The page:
by Elizabeth Bussey Sowdal
I were the Boss of Everything, which I have sometimes been accused of thinking
that I am, there would be a very special award for people who work the night shift.
A big government subsidized, all-expenses-paid vacation twice a year, or something
equally wonderful. It takes a very special person to work the night shift successfully.
Single people generally do all right on the night shift because they are able
to maintain the same sleep schedule whether theyíre on duty or off. I think the
group who has it second best is married men. Even in these enlightened days, a
married man working the night shift gets to sleep all day while his spouse takes
care of all the daytime-only chores and errands. Allowing him to roll out of bed
to a freshly laundered uniform, a hot meal and children who are clean and fed
and have been cautioned against getting too rowdy.
There is another group
who do not have things so easy. Mothers. There are many mothers who choose to
work nights so that they will be available for field trips and soccer games and
volunteering. They are the best of the best, the strongest of the strong.
Not me! No way! I worked nights for two years as a new nurse and later for two
years when I transferred to the ICU. Paying my dues, you know. In blood, sweat
and tears. Well, there was very little actual blood involved, but oh boy, were
there tears! Everything made me cry! Muzak. Happy faces on the kidsí homework.
Birthday cards from our insurance agent. I was one huge, raw exposed nerve. Once
I was reading to my sonís kindergarten class after working a couple of nights
and almost lost it. I was reading the heartrendingly poignant "Muncha Buncha Bug
Lunch" and got to the ineffably beautiful lines, "Pill Bugs are funny, They roll
up in a ball, But Iíd rather eat nothing, Than eat them at all," with tears just
streaming down my cheeks. "Hey Andy! Your mommy is crying!" "Yeah," answered Andy
laconically, "she works nights." Made sense to him, made sense to me.
of all for making me cry was Ambien commercials! Terrible! Showing all Godís creatures
settling in for the night and then waking up at dawn perky and peppy. The only
thing perky about me during those night shift years was my "bed head" and I was
about as peppy as left over gravy. And oh! That made me teary!
nights also made a liar of me. I never unplugged the phone in case the kids needed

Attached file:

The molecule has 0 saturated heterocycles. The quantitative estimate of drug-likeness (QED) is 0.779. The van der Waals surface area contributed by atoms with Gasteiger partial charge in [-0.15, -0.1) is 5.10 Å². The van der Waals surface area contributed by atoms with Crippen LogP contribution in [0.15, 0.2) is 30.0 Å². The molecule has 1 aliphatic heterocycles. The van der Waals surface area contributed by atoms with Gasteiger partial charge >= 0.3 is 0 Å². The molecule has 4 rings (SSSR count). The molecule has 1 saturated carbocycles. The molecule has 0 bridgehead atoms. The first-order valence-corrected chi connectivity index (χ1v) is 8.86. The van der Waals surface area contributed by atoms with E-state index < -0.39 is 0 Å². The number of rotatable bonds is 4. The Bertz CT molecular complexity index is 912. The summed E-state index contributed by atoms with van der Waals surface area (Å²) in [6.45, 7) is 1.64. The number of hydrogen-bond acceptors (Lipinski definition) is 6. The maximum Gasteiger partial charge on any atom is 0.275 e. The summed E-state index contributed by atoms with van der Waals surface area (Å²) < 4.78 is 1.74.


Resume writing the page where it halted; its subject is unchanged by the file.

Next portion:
me. I answered it every time it rang and I agreed to everything! Join the Cityís
premier dating service? Why, sure! Get an estimate on vinyl siding? Donít mind
if I do! Discuss a timeshare in Bosnia? Absolutely! And donít think my children
werenít aware of this Ė theyíre just like hyenas, kids are, in that they sense
any weakness and pounce on it. After a couple of near misses ("Make a parachute
out of Grannyís linen tablecloth? Yes, I think that will work. Absolutely! Love
you, baby!"), I forbade them to ask me anything until I not only had my eyes open,
but had been up moving around for at least seven minutes.
When I was awake,
the "nice" evaporated. I was moody, irritable and hypersensitive. Just as a critically
ill patient with pulmonary problems has no "oxygen reserve," I had no civilization
reserve. Once, at a PTA committee meeting, the person who was bringing whatever
it was we were planning to work on called to say she would be thirty minutes late.
"Thatís just dandy," I growled, glowering with bloodshot, baggy eyes at the rested,
rosy faces around me, "why donít we spend the time chatting about how many hours
of sleep weíve each had this week. Letís start with me." My voice roughened into
a fair semblance of the reanimated Cannibal Mummy of Evil, "Donít you all have
any durned coffee. I. Need. Some. Coffee. NOOOWWWW!"
I asked to transfer
to the day shift after falling asleep at a stop sign. Snoring and drooling asleep.
And then telling the fine young officer who tapped on my window, "Iíd love to
have my carpets cleaned. Absolutely! Love you, baby!"
So, my hat is off
to all the night shift moms! May all your days be cloudy and cool, may your phone
never ring before 3:00 p.m., and may you never be scheduled for just one night
off by itself. Because we all know that means youíll sleep that night and then
be up for the next twenty-six hours straight. And most of all, may your children
understand and accept that they canít really test that raft they built out of
the lawn furniture in the swimming pool. Whether or not you tell them that they